use wasm_bindgen::prelude::*;
use rand::prelude::*;
use std::env;

#[wasm_bindgen]
pub fn get_random_i32() -> i32 {
  let x: i32 = random();
  return x;
}

#[wasm_bindgen]
pub fn echo(content: &str) -> String {
  println!("Printed from Deno wasi: {}", content);
  return content.to_string();
}

#[wasm_bindgen]
pub fn print_args() -> i32 {
  println!("The args are as follows.");
  for argument in env::args() {
    println!("{}", argument);
  }
  return 0;
}

Due to the current limitations of the Rust compiler, Rust library functions cannot yet access the file system using the WASI API. In order to use full WASI in server-side Rust functions, you need to use Node.js and the SSVM. Checkout this WASI tutorial.

The TypeScript program to call these functions is as follows.

import { get_random_i32, echo, print_args } from '../pkg/wasi_example_lib.js';

console.log( "My random number is: ", get_random_i32() );
echo("Hello Deno");
print_args();

Building and executing give us the following results.

$ ssvmup build --target deno
... Building the wasm file and JS shim file in pkg/ ...

$ deno run --allow-read --allow-env --unstable deno/test.ts hello Deno
My random number is:  -1283069866
Printed from Deno wasi: Hello Deno
The args are as follows.
hello
Deno

Standalone Rust programs

With WASI, you can also write standalone Rust applications, compile them into WebAssembly, and then execute the application from Deno command line. In this case, the Rust program does have access to file system through WASI. Here is an example Rust program.

use std::fs;
use std::fs::File;
use std::io::{Write, Read};
use std::env;

fn main() {
  println!("The env vars are as follows.");
  for (key, value) in env::vars() {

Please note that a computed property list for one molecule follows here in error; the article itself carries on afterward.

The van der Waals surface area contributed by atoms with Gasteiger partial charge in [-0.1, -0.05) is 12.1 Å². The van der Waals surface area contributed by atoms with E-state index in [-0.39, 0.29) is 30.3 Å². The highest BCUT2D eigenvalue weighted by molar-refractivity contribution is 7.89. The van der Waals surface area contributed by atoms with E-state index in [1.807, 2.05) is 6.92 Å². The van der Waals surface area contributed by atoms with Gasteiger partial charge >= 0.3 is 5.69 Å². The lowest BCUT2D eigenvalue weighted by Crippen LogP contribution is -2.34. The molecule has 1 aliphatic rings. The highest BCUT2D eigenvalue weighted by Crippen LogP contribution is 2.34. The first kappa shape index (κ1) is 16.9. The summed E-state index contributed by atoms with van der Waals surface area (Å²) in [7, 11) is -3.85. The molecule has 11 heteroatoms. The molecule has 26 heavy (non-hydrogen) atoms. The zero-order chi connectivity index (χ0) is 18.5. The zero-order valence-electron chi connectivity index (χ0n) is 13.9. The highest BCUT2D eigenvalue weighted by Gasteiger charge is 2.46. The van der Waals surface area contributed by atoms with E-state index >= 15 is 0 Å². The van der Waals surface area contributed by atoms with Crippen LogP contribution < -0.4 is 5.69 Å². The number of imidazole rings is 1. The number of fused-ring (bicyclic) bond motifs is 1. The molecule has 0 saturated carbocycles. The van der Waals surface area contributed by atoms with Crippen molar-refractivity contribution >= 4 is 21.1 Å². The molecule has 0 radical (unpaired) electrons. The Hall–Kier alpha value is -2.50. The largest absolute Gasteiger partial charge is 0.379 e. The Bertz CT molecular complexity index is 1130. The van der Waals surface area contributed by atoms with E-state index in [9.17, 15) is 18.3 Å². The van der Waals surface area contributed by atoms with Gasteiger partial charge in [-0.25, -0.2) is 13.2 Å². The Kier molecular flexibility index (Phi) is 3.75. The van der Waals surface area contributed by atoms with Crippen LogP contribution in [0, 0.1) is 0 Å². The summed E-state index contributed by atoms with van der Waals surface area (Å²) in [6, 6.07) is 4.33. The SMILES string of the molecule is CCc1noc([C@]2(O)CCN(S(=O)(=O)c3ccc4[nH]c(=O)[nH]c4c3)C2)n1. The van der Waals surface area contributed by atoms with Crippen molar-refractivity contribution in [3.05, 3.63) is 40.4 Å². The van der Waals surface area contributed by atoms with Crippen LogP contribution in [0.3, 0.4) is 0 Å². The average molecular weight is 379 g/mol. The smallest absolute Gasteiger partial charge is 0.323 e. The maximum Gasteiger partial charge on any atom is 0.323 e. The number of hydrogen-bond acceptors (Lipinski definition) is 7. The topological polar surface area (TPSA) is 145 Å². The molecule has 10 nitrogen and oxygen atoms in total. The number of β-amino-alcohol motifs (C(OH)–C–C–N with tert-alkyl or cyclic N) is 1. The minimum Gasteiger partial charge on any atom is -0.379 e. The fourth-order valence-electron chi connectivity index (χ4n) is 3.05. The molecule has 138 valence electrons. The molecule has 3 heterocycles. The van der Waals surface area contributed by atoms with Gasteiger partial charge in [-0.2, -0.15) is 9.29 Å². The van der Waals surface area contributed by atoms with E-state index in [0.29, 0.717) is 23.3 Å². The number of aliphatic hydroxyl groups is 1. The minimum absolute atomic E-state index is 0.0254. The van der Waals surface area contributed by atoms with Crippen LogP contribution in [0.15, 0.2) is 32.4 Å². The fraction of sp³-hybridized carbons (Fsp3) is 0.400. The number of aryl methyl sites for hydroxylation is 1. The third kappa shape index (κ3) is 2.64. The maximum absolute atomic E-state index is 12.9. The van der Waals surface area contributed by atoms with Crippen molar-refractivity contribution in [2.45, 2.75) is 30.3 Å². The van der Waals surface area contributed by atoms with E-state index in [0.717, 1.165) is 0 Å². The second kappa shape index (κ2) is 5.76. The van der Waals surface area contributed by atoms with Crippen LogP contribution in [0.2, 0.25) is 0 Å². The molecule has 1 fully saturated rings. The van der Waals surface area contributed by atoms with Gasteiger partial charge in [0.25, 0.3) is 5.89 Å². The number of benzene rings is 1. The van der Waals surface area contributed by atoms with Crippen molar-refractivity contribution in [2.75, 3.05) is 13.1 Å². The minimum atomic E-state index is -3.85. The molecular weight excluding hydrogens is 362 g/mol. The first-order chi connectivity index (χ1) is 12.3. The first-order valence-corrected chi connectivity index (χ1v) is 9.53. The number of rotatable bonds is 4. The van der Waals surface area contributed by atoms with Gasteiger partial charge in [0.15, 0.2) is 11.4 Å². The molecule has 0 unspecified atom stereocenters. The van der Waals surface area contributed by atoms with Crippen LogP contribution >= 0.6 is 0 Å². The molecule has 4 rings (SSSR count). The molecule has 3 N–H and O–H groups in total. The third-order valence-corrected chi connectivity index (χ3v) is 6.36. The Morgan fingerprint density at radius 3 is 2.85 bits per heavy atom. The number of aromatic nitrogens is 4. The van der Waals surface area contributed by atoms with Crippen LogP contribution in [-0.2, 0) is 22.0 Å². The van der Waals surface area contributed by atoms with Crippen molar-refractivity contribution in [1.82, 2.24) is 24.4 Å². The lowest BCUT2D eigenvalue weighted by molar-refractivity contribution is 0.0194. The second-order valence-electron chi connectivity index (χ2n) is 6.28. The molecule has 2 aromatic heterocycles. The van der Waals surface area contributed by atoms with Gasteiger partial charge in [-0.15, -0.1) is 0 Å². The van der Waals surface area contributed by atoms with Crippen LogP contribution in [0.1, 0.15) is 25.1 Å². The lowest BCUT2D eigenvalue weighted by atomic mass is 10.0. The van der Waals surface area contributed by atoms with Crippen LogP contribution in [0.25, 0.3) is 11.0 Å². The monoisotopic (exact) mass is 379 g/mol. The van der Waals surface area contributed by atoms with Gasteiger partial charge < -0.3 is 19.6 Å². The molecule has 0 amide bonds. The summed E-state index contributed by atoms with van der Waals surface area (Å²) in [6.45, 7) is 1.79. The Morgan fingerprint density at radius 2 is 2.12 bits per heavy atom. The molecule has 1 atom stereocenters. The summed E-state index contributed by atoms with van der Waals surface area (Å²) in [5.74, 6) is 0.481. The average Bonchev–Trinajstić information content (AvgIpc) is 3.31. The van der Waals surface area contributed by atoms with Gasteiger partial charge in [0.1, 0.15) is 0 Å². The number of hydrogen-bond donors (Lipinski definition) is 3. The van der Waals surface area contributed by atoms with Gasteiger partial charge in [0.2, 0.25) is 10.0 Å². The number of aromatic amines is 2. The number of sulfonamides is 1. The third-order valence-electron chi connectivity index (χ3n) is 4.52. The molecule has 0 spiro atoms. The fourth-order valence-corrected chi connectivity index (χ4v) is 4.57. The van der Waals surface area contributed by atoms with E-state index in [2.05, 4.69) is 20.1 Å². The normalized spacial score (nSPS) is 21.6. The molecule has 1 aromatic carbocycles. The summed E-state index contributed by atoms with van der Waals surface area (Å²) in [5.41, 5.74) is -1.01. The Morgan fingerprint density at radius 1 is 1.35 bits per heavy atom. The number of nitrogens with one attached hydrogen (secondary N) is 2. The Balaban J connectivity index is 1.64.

println!("{}: {}", key, value);
  }

  create_file("/hello.txt", "Hello WASI");
  println!("{}", read_file("/hello.txt") );
  del_file("/hello.txt");
}

fn create_file(path: &str, content: &str) {
  let mut output = File::create(path).unwrap();
  output.write_all(content.as_bytes()).unwrap();
}

fn read_file(path: &str) -> String {
  let mut f = File::open(path).unwrap();
  let mut s = String::new();
  match f.read_to_string(&mut s) {
    Ok(_) => s,
    Err(e) => e.to_string(),
  }
}

fn del_file(path: &str) {
  fs::remove_file(path).expect("Unable to delete");
}

The ssvmup tool generates the JavaScript files to start and execute the WebAssembly program from Deno.

$ ssvmup build --target deno
... Building the wasm file and JS shim file in pkg/ ...

$ deno run --allow-read --allow-write --allow-env --unstable pkg/deno_wasi_example.js
The env vars are as follows.
XDG_SESSION_TYPE: tty
... ...
SHELL: /bin/bash
Hello WASI

Conclusion

In this article, I showed you how to run high performance WebAssembly programs in Deno. The most versatile approach is to compile Rust functions into WebAssembly library functions, and then call the library functions from TypeScript. That gives us the best of both worlds: the Deno ecosystem and the Rust ecosystem.

An alternative approach is to compile Rust programs into standalone WebAssembly applications, and then start the application using Deno command line tools inside Deno runtime host (i.e., the V8 runtime). The Deno runtime makes the Rust program portable and safe to run.

In both scenarios, WASI provides the WebAssembly functions and programs access to the host operating system. As WebAssembly evolves and gains use cases on the server-side, we believe that Deno, WebAssembly, and WASI will become an important software stack for future developers!

RustWebAssemblyDenoTypeScriptgetting-started
Fast, safe, portable and serverless Rust functions as services